In the race towards innovation in automated driving, the Chinese government has invested heavily over the years in driverless car technology and developing automated driving vehicles is a key focus in the Chinese government’s automotive industrial development plan. Under the Medium and Long-Term Development Plan for the Automotive Industry jointly issued by the MIIT, the NDRC and China’s Ministry of Science and Technology on 6 April 2017, it is planned that by 2020, at least 50 per cent of new automobiles in China will be equipped with a driver assistance system, partial driving automation system or conditional driving automation system; and by 2025 the percentage will be increased to 80 per cent and vehicles equipped with high driving automation and full driving automation systems will be launched in the market. Such plan is also reflected in the Draft Strategy for Innovative Development of Smart Automobiles issued by the NDRC on 5 January 2018 to solicit public comments.
Judging from the State Council’s Circular on the New-Energy Vehicle Industry Development Plan for 2012-2020 and China’s 13th Five-Year Plan, NEVs are top of the Chinese government’s agenda. In recent years, the central government has established a comprehensive policy framework to support the NEV sector, ranging from policies on research, technology innovation, finance and tax incentives to infrastructure. For instance, in January 2016, China issued a Circular on the Reward Policy of New Energy Vehicle Charging Infrastructure and Strengthening the Popularisation and Application of New Energy Vehicles during the 13th Five-Year Plan Period. The circular points out that in order to promote the construction of power charging infrastructure for NEVs and encourage the spread of NEVs, the central finance department will continue to subsidise the provincial-level governments for the construction and operation of power charging infrastructure, and promote the adoption of NEVs on a large scale. On 27 September 2017, the MIIT, MOFCOM, China’s Ministry of Finance, China’s General Administration of Customs and AQSIQ (now merged into SAMR) jointly issued the Measures for the Parallel Administration of the Average Fuel Consumption and New Energy Vehicle Credits of Passenger Vehicle Enterprises (Parallel Credits Measures), which came into effect on 1 April 2018. Under the Parallel Credit Measures, if a passenger vehicle enterprise manufactures or imports more than 30,000 (inclusive) traditional energy powered (eg, gasoline-powered) passenger vehicles annually, it will be assigned an annual NEV credit target. Such target can be met by a passenger vehicle enterprise by manufacturing NEVs to obtain NEV credits or purchasing NEV credits generated by other enterprises under a quota trading scheme. In the meantime, traditional energy powered vehicle manufacturers and large-scale importers will also be assigned an annual average fuel consumption credit target. Automakers and importers are required to stay under that target in terms of the average volume of fuel consumption generated by the traditional energy powered vehicles they manufacture and import into China. With a view to incentivising auto makers and importers to shift their focus to NEVs, the aforesaid NEV credits obtained by them can be used to offset against actual Average fuel consumption credits, so as to help the relevant enterprises to achieve their average fuel consumption credit targets. With the positive and negative incentives provided under the Parallel Credit Measures, it is predicted that China’s NEV industry will soar.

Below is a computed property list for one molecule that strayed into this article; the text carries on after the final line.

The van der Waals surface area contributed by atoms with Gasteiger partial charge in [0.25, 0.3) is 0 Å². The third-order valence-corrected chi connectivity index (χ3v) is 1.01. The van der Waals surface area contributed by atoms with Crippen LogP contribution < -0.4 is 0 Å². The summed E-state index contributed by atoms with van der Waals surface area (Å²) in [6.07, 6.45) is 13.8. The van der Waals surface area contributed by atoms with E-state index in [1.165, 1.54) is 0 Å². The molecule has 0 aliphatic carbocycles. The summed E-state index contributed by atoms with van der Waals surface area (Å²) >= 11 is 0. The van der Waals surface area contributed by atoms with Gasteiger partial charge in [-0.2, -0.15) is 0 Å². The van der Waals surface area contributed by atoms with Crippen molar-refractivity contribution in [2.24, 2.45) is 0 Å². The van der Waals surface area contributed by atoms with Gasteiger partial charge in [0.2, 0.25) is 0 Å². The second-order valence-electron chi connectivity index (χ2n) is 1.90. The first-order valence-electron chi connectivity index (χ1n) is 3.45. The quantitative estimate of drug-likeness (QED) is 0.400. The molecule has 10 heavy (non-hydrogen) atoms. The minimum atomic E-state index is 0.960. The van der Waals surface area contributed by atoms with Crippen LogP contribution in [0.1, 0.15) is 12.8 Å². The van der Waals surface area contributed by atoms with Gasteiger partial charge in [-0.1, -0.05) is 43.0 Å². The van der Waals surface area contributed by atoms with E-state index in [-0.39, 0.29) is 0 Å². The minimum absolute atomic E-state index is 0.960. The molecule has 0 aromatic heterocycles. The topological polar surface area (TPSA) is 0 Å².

In July 2012 China’s Ministry of Transport (MOT) issued an Intelligent Transportation Development Strategy (2012-2020), and in 2015, the Chinese government inaugurated the ‘Made in China 2025’ initiative to transform the country into an innovation hub. It is anticipated that China could dominate the field of Internet of Vehicles, a new phrase that denotes internet-connected cars that can entertain passengers, coordinate with other vehicles and transportation systems, self-navigate and even drive autonomously. Car-sharing businesses have experienced explosive growth in China. To regulate such businesses, the MOT, MIIT, MOFCOM, AQSIQ (now merged into SAMR), China’s Ministry of Public Security (MPS), the SAIC (now known as the SAMR) and China’s State Internet and Information Office jointly issued the Interim Measures for the Administration of Online Taxi Booking Business Operations and Services (Online Taxi Measures) on 27 July 2016. The Online Taxi Measures set out the licensing requirements for online taxi booking business platforms and vehicles and drivers engaging in car-sharing businesses. The Online Taxi Measures also provide that the local transport authority in each city may impose additional criteria when issuing licences to vehicles and the drivers engaging in car-sharing businesses. While the Online Taxi Measures legitimise the car-sharing business in China, many find that the requirements under the relevant implementing rules of the Online Taxi Measures in certain cities are difficult to satisfy, suggesting that legitimacy does not necessarily mean easy entry.
On 12 April 2018, MIIT, MPS, and MOT jointly issued the Intelligent Networked Vehicle Road Test Management Specification (Trial) (Road Test Specification) which became effective since 1 May 2018. The Road Test Specification provides a clear definition of the intelligent network connected vehicle (automated vehicle), as well as the qualifications and rules for testing them on public roads. Based on such principle provisions, local governments (for instances Beijing and Hangzhou) have also developed their own regional implementing rules.
Back to top